Not all years are created equal, as we are finding out in 2020. One of the upsides of the Covid-19 upheavals is that some things that have spent years circling around at normal transport policy and planning speed suddenly find themselves catapulted out into reality.
With apologies for the anthropomorphising (too many children’s books recently) those temporary cycle lanes (that I, along with many others, are hoping are not temporary at all) must have been very surprised to find themselves whisked from drawing board to asphalt within weeks or even days.
Greater brains than I could perhaps come up with a formula once we are into more (new) normal times: is a 2020 month in transport equivalent to a year pre-Covid-19?
Another surprised entity is the e-scooter. For some time now the UK has been a developed country outlier in not having these as part of its sustainable transport arsenal. The DfT’s plan had been to have e-scooter rental trials as part of its future transport (mobility as was) zones. But this has now become an ambition to have nationwide e-scooter rental trials as soon as possible. Note that these trials are for rental scooters only, on a time-limited basis and only in areas agreed by authorities, operators and the secretary of state.
While this throws up many challenges – not least disentangling haste from speed – I for one am enjoying working in an area that is moving at pace and keeping that pace up. For its part, CoMoUK is forming an e-scooter operator membership, just as it has in car and bike share. We are working with the DfT, having already hosted joint webinars. We are also working closely with local authorities via regular meetings and other engagements.
I think there is also something about using the pace of development on e-scooters in the UK and new mobilities more generally to look again at some things that very much need looking at again. The difficulties to users, authorities and operators caused by London being 33 different highway authorities, for example.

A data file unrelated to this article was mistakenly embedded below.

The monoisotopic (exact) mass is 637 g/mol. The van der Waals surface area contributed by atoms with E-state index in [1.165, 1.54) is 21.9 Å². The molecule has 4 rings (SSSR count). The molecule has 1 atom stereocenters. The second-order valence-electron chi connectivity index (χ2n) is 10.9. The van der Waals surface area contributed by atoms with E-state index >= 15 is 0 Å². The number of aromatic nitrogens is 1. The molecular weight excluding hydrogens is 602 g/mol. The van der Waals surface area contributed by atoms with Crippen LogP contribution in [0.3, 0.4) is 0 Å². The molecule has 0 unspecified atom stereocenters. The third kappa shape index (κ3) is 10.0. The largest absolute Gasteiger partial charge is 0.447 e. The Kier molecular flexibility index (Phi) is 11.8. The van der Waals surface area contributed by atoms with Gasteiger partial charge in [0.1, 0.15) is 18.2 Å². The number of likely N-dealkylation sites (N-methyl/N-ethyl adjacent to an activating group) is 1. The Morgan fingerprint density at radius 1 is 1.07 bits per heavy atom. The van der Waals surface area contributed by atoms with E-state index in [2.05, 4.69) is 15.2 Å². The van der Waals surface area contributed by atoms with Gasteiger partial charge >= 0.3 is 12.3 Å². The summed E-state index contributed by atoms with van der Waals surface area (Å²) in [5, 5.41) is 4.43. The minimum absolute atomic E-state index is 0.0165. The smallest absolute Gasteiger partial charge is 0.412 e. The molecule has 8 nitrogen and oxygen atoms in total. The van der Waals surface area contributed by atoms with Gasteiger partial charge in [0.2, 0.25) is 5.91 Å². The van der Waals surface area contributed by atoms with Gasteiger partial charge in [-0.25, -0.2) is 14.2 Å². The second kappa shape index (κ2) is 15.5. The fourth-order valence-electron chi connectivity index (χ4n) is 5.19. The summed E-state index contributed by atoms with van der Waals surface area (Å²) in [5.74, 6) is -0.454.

It is vitally important to minimise the reinvention of wheels to lower the resource drain on authorities and operators alike. It is also crucial to shape and communicate consensus among operators. And to build up the evidence bank on what is and is not working so that we are ready when we (hopefully) come to primary legislation.
I am hopeful that in this way we can all best understand the UK versions of key e-scooter topics such as safety; data; parking; viability; user experience and insight. To that we can add a new entrant due to Covid-19 – what constitutes the ‘as low as reasonably practicable’ level of risk to people.
We will be striving to do that while avoiding some of the pitfalls that earlier-mover places have learned the hard way. Let’s not do a Paris in the sense of having a plethora of operators without a framework. Let’s not get stuck in a data stand-off as in Los Angeles. As these are trials, there is also the opportunity to try out different aspects, again to learn ahead of legislation.
Nothing in transport is perfect as a mode – apart from walking, but walking just does not cover all journey needs (although isn’t it refreshing how many more of them it can encompass now our travel to work and other journey patterns have been so disrupted?).
So, although I know this will happen anyway, hopefully we can minimise the Unfairly High Bar Syndrome that seems to always apply to ‘new’ modes in transport (which, while I am being grumpy, are usually simply new to the UK).